George Lucas Educational Foundation
Social & Emotional Learning (SEL)

A Funny Side of Literacy

Analyzing puns builds critical thinking, literacy, and social and emotional skills.

January 23, 2018
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When we talk about social skills and social and emotional learning (SEL), an important element is understanding the nuances of language, as well as the context, the situation, we are in with others. Communication in the English language is not simple, even for native speakers. 

So when it comes to deciphering tough language, asking groups of students to work together to analyze puns can be both challenging and an enjoyable way to build language and literacy skills.


Critical thinking and humor are both aspects of SEL. Recently, I used the following activity with middle and high school students, with positive results. It’s an activity that can be done in short time contexts, like an Advisory period, or using a full class period, whether devoted to SEL, to character development, or to language arts. 

Explain that a pun is a joke that takes advantage of different possible meanings of a word, or of words that sound alike but mean different things. Ask if anyone knows a pun, and help the class understand the example.

Then ask students to think of words that have different meanings. If you use a word in the wrong sense in a sentence, the sentence won’t make sense. For example, the word hand has three meanings. Ask your students to come up with them: One is that thing at the end of your arm. Another is to help someone. Another is a round of applause.

Here’s an example of where the meaning of the words matters: Someone is in the grocery store and drops a bag full of fruit. You ask, “Do you want a hand?” The person says, “Yes.” You start to applaud, and the person gets angry at you.

The words role and roll are another example—and there are different meanings for each. Imagine this being said, not read: “I’m going to the bakery. Would you like a role?” “Yes, I love fresh rolls.” "OK, you can be the person who cleans up while I’m gone.”


Now students are ready to look at some puns. Give them this example (note that these examples should be presented in writing): A vulture boards an airplane carrying two dead mice. The flight attendant looks at him and says, I’m sorry, sir, only one carrion allowed per passenger.”

See if anyone knows what carrion means—if no one does, have someone look it up. Then see what they think of the pun. Unless you know what carrion means, you would not know that the pun involves the word carrion and the phrase carry on.

Explain that in life, students will read many things, and if they don’t read very carefully, or if they don’t look up what they don’t know, they might make mistakes that matter. To help them be better readers and thinkers, and enjoy puns, say that you’d like them to work together in groups and decide what makes the sentences below puns, looking up words they don’t know.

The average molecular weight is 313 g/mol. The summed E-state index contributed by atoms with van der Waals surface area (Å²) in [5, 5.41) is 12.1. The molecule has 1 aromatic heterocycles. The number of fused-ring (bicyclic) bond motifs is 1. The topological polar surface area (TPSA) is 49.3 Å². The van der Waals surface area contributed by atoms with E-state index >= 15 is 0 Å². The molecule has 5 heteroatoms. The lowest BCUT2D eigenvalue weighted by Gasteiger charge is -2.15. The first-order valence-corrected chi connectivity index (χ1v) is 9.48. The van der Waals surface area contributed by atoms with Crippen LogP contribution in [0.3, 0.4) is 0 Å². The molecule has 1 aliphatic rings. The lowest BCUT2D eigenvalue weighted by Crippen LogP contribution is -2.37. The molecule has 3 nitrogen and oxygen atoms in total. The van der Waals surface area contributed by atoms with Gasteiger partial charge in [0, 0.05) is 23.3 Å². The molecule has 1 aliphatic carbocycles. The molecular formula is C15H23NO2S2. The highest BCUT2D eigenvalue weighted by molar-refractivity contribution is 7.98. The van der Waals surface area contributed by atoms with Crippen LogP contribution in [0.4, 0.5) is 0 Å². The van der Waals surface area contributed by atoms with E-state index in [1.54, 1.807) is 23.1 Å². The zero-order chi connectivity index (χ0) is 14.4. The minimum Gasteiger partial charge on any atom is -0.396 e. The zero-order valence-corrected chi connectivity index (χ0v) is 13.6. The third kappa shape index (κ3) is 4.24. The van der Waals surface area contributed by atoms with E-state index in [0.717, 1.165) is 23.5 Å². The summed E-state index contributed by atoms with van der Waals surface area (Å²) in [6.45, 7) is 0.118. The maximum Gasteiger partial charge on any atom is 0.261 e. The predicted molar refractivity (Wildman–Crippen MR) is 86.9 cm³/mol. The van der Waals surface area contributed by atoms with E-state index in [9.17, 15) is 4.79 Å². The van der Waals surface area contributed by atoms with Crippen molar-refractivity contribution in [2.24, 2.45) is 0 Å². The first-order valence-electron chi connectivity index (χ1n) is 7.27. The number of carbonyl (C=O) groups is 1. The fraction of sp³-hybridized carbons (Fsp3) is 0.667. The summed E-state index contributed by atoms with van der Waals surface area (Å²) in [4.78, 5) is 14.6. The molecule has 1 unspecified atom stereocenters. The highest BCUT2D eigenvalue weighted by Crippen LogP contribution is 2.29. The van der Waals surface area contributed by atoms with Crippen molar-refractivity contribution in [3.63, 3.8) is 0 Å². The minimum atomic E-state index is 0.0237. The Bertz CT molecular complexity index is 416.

This is best done in groups of two to four students. Below is a list of 11 examples. If you have about 10 or 15 minutes of time to work with, assign just a few of them for students to decipher in their groups and then have a whole-group discussion. If you have a full class period, add several more.

  1. A rubber band pistol was confiscated from algebra class, because it was a weapon of math disruption.
  2. Two silkworms had a race. They ended up in a tie.
  3. Two hats were hanging on a hat rack in the hallway. One hat said to the other, “You stay here; I’ll go on a head.”
  4. No matter how much you push the envelope, it’ll still be stationery.
  5. A dog gave birth to puppies near the road and was cited for littering.
  6. Atheism is a non-prophet organization.
  7. I wondered why the baseball kept getting bigger. Then it hit me.
  8. A backward poet writes inverse.
  9. In a democracy, it’s your vote that counts. In feudalism, it’s your count that votes.
  10. Two friends sitting in a kayak were chilly, so they lit a fire in the craft. Unsurprisingly it sank, proving once again that you can’t have your kayak and heat it, too.
  11. Two hydrogen atoms meet. One says, “I’ve lost my electron.” The other says, “Are you sure?” The first replies, “Yes, I’m positive.”

You can then present your students with these puns found in old newspaper headlines, and you can also extend the lesson to have students write their own puns or double meaning sentences.

Engaging students in exploring multiple meaning of words through puns allows them to enjoy the ambiguity of language while interacting with their classmates in a collaborative way that evokes playfulness, humor, and critical thinking.

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  • Social & Emotional Learning (SEL)
  • Critical Thinking
  • Literacy
  • Student Engagement
  • 6-8 Middle School
  • 9-12 High School

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